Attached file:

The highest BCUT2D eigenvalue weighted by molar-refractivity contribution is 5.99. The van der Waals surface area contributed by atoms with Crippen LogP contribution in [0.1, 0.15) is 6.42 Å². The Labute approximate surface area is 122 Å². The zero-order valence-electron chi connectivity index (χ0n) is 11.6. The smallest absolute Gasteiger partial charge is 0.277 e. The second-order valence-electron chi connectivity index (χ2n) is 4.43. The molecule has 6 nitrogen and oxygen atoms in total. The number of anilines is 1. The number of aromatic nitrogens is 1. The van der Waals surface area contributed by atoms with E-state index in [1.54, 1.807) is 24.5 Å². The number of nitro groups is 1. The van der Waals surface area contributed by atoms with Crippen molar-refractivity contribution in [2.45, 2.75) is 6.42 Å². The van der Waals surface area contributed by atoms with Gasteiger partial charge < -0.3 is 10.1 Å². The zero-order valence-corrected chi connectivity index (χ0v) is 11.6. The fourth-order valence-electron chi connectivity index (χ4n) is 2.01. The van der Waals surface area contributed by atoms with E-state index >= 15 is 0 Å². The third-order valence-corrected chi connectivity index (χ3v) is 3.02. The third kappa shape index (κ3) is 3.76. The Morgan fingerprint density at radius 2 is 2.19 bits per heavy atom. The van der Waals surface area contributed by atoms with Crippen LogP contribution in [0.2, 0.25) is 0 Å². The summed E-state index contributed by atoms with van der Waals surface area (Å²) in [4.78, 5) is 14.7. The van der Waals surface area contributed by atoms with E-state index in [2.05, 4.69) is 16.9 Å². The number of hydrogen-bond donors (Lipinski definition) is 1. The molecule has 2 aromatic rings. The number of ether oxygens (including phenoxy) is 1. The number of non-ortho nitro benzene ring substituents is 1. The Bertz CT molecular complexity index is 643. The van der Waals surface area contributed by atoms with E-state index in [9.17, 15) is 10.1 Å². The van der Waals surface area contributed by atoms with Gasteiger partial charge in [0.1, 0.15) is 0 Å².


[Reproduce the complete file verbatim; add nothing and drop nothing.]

The highest BCUT2D eigenvalue weighted by molar-refractivity contribution is 5.99. The van der Waals surface area contributed by atoms with Crippen LogP contribution in [0.1, 0.15) is 6.42 Å². The Labute approximate surface area is 122 Å². The zero-order valence-electron chi connectivity index (χ0n) is 11.6. The smallest absolute Gasteiger partial charge is 0.277 e. The second-order valence-electron chi connectivity index (χ2n) is 4.43. The molecule has 6 nitrogen and oxygen atoms in total. The number of anilines is 1. The number of aromatic nitrogens is 1. The van der Waals surface area contributed by atoms with E-state index in [1.54, 1.807) is 24.5 Å². The number of nitro groups is 1. The van der Waals surface area contributed by atoms with Crippen molar-refractivity contribution in [2.45, 2.75) is 6.42 Å². The van der Waals surface area contributed by atoms with Gasteiger partial charge < -0.3 is 10.1 Å². The zero-order valence-corrected chi connectivity index (χ0v) is 11.6. The fourth-order valence-electron chi connectivity index (χ4n) is 2.01. The van der Waals surface area contributed by atoms with E-state index >= 15 is 0 Å². The third-order valence-corrected chi connectivity index (χ3v) is 3.02. The third kappa shape index (κ3) is 3.76. The Morgan fingerprint density at radius 2 is 2.19 bits per heavy atom. The van der Waals surface area contributed by atoms with Crippen LogP contribution in [0.2, 0.25) is 0 Å². The summed E-state index contributed by atoms with van der Waals surface area (Å²) in [4.78, 5) is 14.7. The van der Waals surface area contributed by atoms with E-state index in [2.05, 4.69) is 16.9 Å². The number of hydrogen-bond donors (Lipinski definition) is 1. The molecule has 2 aromatic rings. The number of ether oxygens (including phenoxy) is 1. The number of non-ortho nitro benzene ring substituents is 1. The Bertz CT molecular complexity index is 643. The van der Waals surface area contributed by atoms with E-state index in [9.17, 15) is 10.1 Å². The van der Waals surface area contributed by atoms with Gasteiger partial charge in [0.1, 0.15) is 0 Å².